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Apr 17, 2019

"The scale of corruption in Africa is daunting," warns The Economist. "Corruption a Cause of Poverty in the Developing World," DW tells us. "Why corruption is holding Africa back," CNN laments. Everywhere we turn in elite media and halls of power, we are told the global South is poor, in part or in whole, due to rampant "corruption."
But a closer look at the data – and any effort to put notions of corruption in their proper historical context - reveals our limited, racialized definition of corruption is the geopolitical equivalent of complaining about “black on black” crime. True in a limited, technical sense but, in practice, often functions as a victim-blaming red herring meant to avoid uncomfortable discussions of white supremacy, deliberate economic dispossession and a far greater global regime of corruption leveled by the super-wealthy.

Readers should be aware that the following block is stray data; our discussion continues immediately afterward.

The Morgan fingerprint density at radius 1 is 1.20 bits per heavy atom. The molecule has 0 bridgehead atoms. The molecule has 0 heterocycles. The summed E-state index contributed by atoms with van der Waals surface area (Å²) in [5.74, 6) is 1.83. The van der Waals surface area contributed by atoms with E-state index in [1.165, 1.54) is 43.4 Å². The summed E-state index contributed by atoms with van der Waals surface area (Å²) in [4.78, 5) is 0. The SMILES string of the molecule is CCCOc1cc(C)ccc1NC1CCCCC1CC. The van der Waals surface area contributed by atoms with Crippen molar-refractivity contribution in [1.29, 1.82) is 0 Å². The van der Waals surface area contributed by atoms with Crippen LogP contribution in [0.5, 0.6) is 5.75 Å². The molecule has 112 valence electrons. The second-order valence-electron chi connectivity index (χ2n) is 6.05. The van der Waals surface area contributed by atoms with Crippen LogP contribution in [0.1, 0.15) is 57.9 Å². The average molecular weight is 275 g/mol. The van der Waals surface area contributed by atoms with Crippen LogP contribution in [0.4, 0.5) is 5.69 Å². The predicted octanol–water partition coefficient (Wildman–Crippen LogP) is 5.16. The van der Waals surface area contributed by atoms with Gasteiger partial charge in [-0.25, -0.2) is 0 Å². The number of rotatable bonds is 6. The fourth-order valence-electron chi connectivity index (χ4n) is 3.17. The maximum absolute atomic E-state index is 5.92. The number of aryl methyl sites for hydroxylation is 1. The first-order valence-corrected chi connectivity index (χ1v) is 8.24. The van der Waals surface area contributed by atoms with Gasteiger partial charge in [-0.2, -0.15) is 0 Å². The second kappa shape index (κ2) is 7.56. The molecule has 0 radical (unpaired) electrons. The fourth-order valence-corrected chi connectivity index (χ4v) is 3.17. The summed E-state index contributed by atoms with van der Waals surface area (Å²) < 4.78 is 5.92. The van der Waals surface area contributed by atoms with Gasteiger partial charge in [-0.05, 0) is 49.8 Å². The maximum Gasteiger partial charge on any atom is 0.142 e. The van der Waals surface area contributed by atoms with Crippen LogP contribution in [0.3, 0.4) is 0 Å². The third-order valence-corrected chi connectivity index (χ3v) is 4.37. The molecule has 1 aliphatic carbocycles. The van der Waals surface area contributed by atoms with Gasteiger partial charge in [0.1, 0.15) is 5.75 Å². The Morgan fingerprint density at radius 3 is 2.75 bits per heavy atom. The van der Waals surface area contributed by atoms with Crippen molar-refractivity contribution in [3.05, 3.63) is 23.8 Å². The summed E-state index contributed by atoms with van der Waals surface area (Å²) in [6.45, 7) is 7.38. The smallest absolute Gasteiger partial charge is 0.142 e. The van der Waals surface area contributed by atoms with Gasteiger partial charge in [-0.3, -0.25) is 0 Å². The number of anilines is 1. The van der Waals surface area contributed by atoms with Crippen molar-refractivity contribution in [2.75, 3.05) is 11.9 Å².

This episode examines the extraction of trillions annually from the global South in illicit transfers of money through the exploitation of tax shelters, so-called "hot money", interests on exploitative IMF loans, trade misinvoicing and a host of other routine and totally unscrutinized financial schemes.
We are joined today by anthropologist and author Jason Hickel.